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OK. A few weeks ago, I was on a road trip doing some research in rural Alabama. I entered my destination into one of those electronic maps. And I loyally followed the directions until the map instructed me to follow a dirt path through the woods, a path that had a gate across it. Had to find my way by actually looking at the map. Turns out that even in a time of almost ubiquitous satellite navigation, I'm not alone.

Jennifer Mitchell of Maine Public Broadcasting spent some time getting lost.

JENNIFER MITCHELL, BYLINE: I'd never been to the barrens of Eastern Maine before, so naturally, I got lost.

UNIDENTIFIED GPS VOICE: Getting route.

MITCHELL: It's listing zero feet as my destination, but it really has no idea. It thinks I'm off route but it has no suggestions.

UNIDENTIFIED GPS VOICE: Make the next legal U-turn.

MITCHELL: There I was, creeping along on a narrow dirt road full of potholes with no way to turn around. It's trying right now to update my location, and it can't find me.

Getting yourself lost in a rural state is an easy thing to do. Pavement turns into dirt track, and before you know it, you're driving through miles of woods and boulders, and your GPS isn't helping.

UNIDENTIFIED GPS VOICE: Getting route.

BRYAN COURTOIS: Where it's an electronic device and has batteries and relies on a satellite signal, there's a lot of things that can go wrong.

MITCHELL: That's Bryan Courtois, a search and rescue specialist. Trying to rely solely on electronic mapping, he says, is a good way to get yourself lost. Even he doesn't do that.

COURTOIS: I'll probably look at a map ahead of time and just have a rough idea. And then if I agree with where the GPS is bringing me, then I follow it. If not then I'll probably pull over and look at the map.

MITCHELL: If you can find one.

SHANNON GARRITY: I think there's definitely a slowing down of the production of paper maps.

MITCHELL: That's Shannon Garrity, a data specialist with Delorme, a company that not only sells GPS units but still publishes paper maps. Since 1998, map sales have steadily fallen for Delorme. A spokesperson for Illinois-based Rand McNally confirmed that the market is trending away from paper. But for Delorme, the slump has finally leveled out, and people are buying maps again in addition to their GPS units. And that's probably a good thing says Garrity, because the most common GPS units aren't really meant for wilderness exploration.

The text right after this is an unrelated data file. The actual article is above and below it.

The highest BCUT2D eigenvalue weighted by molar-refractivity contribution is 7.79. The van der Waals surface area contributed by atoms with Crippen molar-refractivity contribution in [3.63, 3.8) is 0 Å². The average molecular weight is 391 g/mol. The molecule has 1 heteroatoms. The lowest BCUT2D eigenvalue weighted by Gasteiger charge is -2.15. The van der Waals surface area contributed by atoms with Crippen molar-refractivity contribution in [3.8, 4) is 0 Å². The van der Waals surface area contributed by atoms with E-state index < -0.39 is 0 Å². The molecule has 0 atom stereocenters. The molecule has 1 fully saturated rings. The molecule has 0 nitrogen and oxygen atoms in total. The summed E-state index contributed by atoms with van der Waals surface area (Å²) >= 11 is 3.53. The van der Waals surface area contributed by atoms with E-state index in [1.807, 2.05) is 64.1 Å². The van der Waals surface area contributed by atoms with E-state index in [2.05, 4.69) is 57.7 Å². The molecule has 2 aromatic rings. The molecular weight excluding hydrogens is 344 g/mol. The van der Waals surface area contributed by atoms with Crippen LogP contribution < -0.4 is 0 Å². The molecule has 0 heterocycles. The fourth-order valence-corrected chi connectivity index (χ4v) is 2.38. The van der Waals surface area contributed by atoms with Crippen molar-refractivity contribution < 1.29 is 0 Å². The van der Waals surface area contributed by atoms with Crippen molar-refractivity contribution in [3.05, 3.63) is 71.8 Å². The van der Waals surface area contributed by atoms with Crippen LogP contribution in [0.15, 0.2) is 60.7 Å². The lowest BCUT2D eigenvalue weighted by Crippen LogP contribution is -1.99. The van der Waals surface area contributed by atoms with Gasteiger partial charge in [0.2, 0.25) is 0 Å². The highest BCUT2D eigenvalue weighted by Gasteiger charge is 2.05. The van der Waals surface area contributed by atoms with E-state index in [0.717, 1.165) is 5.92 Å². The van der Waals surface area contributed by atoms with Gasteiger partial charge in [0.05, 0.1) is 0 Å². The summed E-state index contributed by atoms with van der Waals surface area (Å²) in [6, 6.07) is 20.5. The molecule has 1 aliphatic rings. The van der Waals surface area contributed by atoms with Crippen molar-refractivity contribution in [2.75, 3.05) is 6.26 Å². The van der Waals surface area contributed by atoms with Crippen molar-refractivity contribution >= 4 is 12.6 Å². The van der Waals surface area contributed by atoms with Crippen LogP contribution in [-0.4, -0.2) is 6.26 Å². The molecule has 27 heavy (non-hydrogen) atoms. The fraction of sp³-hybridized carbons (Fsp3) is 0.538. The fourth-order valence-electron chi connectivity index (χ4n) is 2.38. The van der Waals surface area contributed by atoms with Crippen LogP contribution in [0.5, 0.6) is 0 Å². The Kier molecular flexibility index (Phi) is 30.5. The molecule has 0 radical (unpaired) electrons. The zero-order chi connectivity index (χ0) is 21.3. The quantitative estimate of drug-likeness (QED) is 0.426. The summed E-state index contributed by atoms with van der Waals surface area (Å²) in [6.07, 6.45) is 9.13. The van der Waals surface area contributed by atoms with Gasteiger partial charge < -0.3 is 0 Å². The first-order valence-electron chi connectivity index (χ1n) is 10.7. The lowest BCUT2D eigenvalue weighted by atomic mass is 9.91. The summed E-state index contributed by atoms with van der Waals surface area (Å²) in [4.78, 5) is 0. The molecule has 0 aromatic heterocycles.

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UNIDENTIFIED WOMAN #1: Divers just pulled an SUV from the Mercer Slough.

UNIDENTIFIED WOMAN #2: Three Japanese tourists, who hired a car with a GPS, and then drove it into the sea.

UNIDENTIFIED MAN: Three women escaped the vehicle and they're blaming bad GPS...

UNIDENTIFIED WOMAN #3: The driver climbed on the roof...

MITCHELL: Maine has actually had several incidents in recent years of motorists driving into remote bodies of water, most recently in the small coastal village of Roque Bluffs where two women on a foggy evening accidentally drove their car right into the ocean and drowned. It's not known if the women were using a GPS. But driving along that same road, here's what I got when I set my GPS for Roque Bluffs.

UNIDENTIFIED GPS VOICE: Your destination is straight ahead.

MITCHELL: But straight ahead at that point is actually the ocean. Getting too caught-up in the turn-by-turn instructions that are so helpful when trying to find a coffee shop in Boston won't serve you well here. Not having that big picture view is perhaps the flaw with current GPS technology. says Garrity. For Maine guide Bryan Courtois, a GPS unit is a worthy addition to your road trip supplies, but it shouldn't be the only thing in your glove box.

COURTOIS: It's a nice tool, but you still have to have a map and compass, and look at the map and compass more than the GPS.

MITCHELL: In time, as more remote areas are digitally mapped, GPS services will be improved for remote parts of the United States. But for now, when taking the road less traveled, you might also want to take along an old fashioned map - even if you can't fold one.

For NPR News, I'm Jennifer Mitchell, somewhere in Maine.

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